Wednesday, April 10, 2013

Preventing Food Waste

What A Waste!

   Grocery shopping? To save yourself some time, go ahead and take two full grocery bags and throw them right in the trash! Sound ridiculous? The average American family throws away 25 pounds of edible food each month! That's about 25% percent of a family's average food budget. For a family of four, the money wasted could total from $1,365 to $2,275. The numbers are staggering! With the price of food rising, it's more important then ever to make sure we are buying only what we need, and using everything we buy.
Pantry Cabinets Surrounding Refrigerator By AK
   AK knows every family shops differently, cooks differently, eats differently; that's why AK asks very kitchen remodel. AK's kitchen renovation questionnaire is what we encourage our prospective clients to fill out prior to their remodeling consultation. It asks things like: Do you buy in bulk? Do you use many canned goods? How do you store your food? Do you need recycling or composting accommodations?
specific and important questions before beginning the design phase of a
    Building customized storage, where everything can be #1 seen and #2 used, is one important aspect of eliminating kitchen and food waste. 
    Here are some other ways you can cut down on food waste in your current kitchen!
 -Food planning. It’s a busy world for the average family. There are school events and personal commitments to make. Making a plan in advance to cook everything you’ve bought might seem like an unnecessary restriction, but it can be freeing and often leads to less food usage.
All you need to do is write out your meals for the next week. It’s not always a fun process, but it’s hard to use up what you buy between shopping trips without some kind of organization—and a calendar is an easy way to stay on track.
Custom Designed Storage
  -Recipe selection. Choosing good recipes goes hand in hand with meal planning. If you know how much
leftovers come from various meals you cook, you can better plan on how to use them.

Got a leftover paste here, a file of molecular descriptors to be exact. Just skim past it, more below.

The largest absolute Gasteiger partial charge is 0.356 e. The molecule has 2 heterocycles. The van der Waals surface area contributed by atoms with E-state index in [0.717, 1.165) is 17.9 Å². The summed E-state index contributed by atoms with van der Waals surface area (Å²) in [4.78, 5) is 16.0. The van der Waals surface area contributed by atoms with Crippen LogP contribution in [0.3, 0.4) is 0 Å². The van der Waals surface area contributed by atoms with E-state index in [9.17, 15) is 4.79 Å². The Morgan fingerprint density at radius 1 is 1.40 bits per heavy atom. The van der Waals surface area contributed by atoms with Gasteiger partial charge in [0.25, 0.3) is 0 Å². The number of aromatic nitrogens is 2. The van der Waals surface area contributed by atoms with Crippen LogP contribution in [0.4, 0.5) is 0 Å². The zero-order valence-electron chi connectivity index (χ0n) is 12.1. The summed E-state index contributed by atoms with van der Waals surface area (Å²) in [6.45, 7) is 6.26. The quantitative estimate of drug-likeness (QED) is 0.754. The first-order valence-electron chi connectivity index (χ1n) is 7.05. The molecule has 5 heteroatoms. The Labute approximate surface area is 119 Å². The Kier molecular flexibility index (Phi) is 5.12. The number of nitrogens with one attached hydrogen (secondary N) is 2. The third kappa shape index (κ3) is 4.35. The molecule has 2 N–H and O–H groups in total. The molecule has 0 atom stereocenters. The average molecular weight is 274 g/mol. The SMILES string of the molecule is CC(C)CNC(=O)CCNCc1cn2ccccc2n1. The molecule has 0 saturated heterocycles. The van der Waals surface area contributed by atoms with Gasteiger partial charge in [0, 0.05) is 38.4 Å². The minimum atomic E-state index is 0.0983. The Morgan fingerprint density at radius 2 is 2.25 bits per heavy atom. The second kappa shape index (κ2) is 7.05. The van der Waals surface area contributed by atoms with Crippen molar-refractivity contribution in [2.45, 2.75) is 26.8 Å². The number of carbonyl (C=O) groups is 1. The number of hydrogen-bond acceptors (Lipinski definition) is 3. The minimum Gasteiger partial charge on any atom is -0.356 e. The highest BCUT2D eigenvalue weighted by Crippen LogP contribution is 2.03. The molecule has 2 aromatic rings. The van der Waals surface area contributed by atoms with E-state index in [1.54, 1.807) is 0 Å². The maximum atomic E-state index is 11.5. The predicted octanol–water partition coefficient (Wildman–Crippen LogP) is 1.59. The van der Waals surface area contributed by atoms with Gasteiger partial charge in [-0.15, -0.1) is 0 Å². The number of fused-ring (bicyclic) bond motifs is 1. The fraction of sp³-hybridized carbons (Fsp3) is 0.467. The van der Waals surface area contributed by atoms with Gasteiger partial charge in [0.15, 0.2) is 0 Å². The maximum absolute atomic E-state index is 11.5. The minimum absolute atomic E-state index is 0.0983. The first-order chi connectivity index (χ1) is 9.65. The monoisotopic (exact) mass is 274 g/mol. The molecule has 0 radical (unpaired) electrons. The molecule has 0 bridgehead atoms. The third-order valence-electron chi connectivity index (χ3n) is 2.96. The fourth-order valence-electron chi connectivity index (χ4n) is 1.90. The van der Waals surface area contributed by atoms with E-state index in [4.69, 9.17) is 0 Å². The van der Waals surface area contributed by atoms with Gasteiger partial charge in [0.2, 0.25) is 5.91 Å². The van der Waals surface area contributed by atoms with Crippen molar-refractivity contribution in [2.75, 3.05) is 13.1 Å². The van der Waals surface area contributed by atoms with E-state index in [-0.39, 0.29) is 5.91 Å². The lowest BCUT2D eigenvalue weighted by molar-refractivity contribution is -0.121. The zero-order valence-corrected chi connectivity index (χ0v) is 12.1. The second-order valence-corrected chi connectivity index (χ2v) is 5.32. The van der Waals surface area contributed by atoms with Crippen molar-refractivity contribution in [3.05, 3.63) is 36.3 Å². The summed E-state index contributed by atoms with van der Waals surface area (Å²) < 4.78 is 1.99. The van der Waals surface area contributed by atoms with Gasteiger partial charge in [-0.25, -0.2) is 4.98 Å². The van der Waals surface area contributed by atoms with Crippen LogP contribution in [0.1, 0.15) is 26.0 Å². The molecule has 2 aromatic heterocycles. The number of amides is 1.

One of my family’s staples is roasted chicken. Leftovers are usually used to make stew or soup. Monday’s sloppy joes usually become Tuesday’s goulash. Planning is about using up what you bought and reconstituting what is leftover. Finding good recipes that can stretch yesterday’s leftovers is a great way to make sure the family eats up with little complaint.
  -Grocery list. With your plan in hand, it’s important to think about the shopping aspect of controlling your grocery purchases. The rules of shopping aren’t the same for buying clothing and buying food. For example, buying in bulk to get the lowest-per-unit price is not always the best route. Food spoils—and it’s important to keep this in mind for your planning. Buying in bulk might give you the best unit price, but you may be spending more money overall, if you are throwing a good portion of that bulk purchase in the trash every week.
  -Storage. Not only is organization useful in making purchases, but it is also useful in how you store your food purchases. Money is easily wasted when we procrastinate putting bulk meat in the freezer, or items are lost in massive unorganized pantries. Work storage into your purchasing plans and put every item in its place the day you buy it. It’s also a good idea to take a look at the pantry before writing up your list. This helps minimize situations where you are buying food you already have stocked.
Food waste can impact more than just your food budget. Farming requires a great deal of water, energy and resources in order to bring food to your local grocery store. That means that waste can create demand for more resources—resources that might be cheaper to you if used less in food production. Gas would be one such resource that comes to mind.